Psychiatric and behavioral symptoms are common in patients with Alzheimer's disease and contribute substantially to the morbidity of the illness (1—3). Delusions or hallucinations appear in 30%—50% of patients with Alzheimer's disease, and as many as 70% demonstrate agitated or aggressive behaviors. These symptoms contribute to patient and caregiver distress (4, 5) and can compromise patient safety or promote institutionalization (6, 7).
Medications from several pharmacological classes have been used to treat psychosis and behavioral disturbances in Alzheimer's disease. The majority of randomized controlled trials have examined the efficacy of atypical antipsychotics over 6 to 12 weeks. Some studies included outpatients, but most included patients with advanced Alzheimer's disease residing in long-term care facilities. Several trials have reported modest efficacy on behavioral symptoms with individual atypical antipsychotics compared to placebo (8). However, efficacy is not seen in all trials or for all symptoms, and adverse events can occur, including further cognitive impairment (8).
The effects of antipsychotic medication on cognition have largely been gleaned from studies of patients with schizophrenia. In that patient population, early optimism about atypical antipsychotics improving cognition (9, 10) was not confirmed by studies with designs that included randomized double-blind treatment conditions, acceptable dosing strategies (11), and consideration of practice effects (12).
The impact of atypical antipsychotics on cognition in Alzheimer's disease is less certain. Assessment of cognition in clinical trials has generally not extended beyond the Mini-Mental State Examination (MMSE; 8, 13, 14). In the only two trials that reported results, there was an overall worsening by 0.73 points on the MMSE with atypical antipsychotics compared to placebo over the 10—12 weeks of the trials (8) and a worsening of about 4 points on the Alzheimer's Disease Assessment Scale with olanzapine over 26 weeks in a trial of patients without behavioral problems (15).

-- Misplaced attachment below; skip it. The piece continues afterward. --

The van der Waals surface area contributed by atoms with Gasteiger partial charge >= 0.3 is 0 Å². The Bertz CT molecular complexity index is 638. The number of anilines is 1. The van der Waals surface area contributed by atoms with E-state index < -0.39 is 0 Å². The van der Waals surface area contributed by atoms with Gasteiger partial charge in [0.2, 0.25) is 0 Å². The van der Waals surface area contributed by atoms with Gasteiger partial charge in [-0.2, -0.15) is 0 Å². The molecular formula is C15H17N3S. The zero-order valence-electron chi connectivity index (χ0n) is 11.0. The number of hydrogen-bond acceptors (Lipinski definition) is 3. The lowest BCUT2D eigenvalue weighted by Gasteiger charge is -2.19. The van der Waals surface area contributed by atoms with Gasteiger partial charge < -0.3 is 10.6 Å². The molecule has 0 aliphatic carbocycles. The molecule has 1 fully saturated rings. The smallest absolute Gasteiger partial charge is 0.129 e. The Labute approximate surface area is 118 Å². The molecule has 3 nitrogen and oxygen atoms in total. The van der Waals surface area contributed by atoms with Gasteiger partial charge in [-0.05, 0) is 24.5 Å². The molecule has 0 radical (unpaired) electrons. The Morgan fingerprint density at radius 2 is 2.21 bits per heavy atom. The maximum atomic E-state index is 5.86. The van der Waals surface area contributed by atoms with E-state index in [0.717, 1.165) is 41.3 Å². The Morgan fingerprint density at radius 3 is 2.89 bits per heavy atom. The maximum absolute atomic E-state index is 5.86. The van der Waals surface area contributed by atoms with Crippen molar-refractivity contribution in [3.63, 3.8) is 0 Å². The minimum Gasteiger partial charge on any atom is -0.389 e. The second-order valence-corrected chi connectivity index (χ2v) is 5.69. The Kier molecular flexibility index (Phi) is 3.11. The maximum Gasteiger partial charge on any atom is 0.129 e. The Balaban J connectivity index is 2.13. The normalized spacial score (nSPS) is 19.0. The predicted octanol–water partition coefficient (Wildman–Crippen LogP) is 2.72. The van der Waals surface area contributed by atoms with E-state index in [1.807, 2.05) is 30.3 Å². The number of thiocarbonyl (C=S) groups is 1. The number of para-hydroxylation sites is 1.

The Clinical Antipsychotic Trials of Intervention Effectiveness—Alzheimer's Disease study (CATIE-AD), funded by the National Institute of Mental Health, was designed to compare the effectiveness of antipsychotics and placebo in patients with Alzheimer's disease and psychosis or agitated/aggressive behavior (16), and by design it included measures with which to investigate the cognitive effects of these medications. In contrast to many efficacy trials, CATIE-AD included outpatients in usual-care settings and assessed treatment effectiveness with a variety of outcomes over a 9-month intervention period. Initial CATIE-AD treatment (olanzapine, quetiapine, risperidone, or placebo) was randomized and double-blinded, yet the protocol allowed medication dosage adjustments or switching to a different treatment, based on the clinician's judgment. The primary CATIE-AD outcome measure was the time to discontinuation of the initially assigned medication for any reason (17). This was intended as an overall measure of effectiveness that incorporated the judgments of patients, caregivers, and clinicians, reflecting therapeutic benefits in relation to undesirable effects.
In this article, we report the effects of time and of treatment on neuropsychological measures during the trial.
The rationale and design of CATIE-AD have been described elsewhere (16, 17). Briefly, the 36-week study period occurred in up to four possible phases for each patient. Phase 1 began at baseline, when 421 patients were randomly assigned, in a double-blind fashion, to receive olanzapine, quetiapine, risperidone, or placebo (randomized allocation ratio, 2:2:2:3). If the phase 1 medication was discontinued, the patient could enter phase 2 or open treatment (phase 4). In phase 2, if the patient had originally been assigned to receive an atypical antipsychotic, he or she was randomly assigned, in a double-blind fashion, to receive one of the other atypical antipsychotics or the antidepressant citalopram (randomization allocation ratio, 3:3:2). If the patient had originally been assigned to receive placebo, he or she would be randomly assigned to receive citalopram or an atypical antipsychotic (randomized allocation ratio, 3:1:1:1). Upon discontinuation of phase 2 medication, the patient could enter phase 3 and be randomly assigned to open-label treatment with an atypical antipsychotic not previously assigned. At any time, the clinician could choose to enter the patient into phase 4, where data collection continued but the physician prescribed medication.
To participate in the trial, patients had to meet DSM-IV criteria for dementia of the Alzheimer's type or the criteria for probable Alzheimer's disease from the National Institute of Neurological and Communicative Disorders and Stroke and the Alzheimer's Disease and Related Disorders Association (18); be ambulatory outpatients living at home or in an assisted-living facility; have an MMSE score in the range of 5—26; have had delusions, hallucinations, agitation, or aggression nearly every day over the previous week or intermittently over 4 weeks; have symptom ratings of at least moderate severity on the conceptual disorganization, suspiciousness, or hallucinatory behavior item of the Brief Psychiatric Rating Scale (BPRS; 19) or ratings indicating at least weekly occurrence with moderate or greater severity on the delusion, hallucination, agitation, or aberrant motor behavior item of the Neuropsychiatric Inventory (20).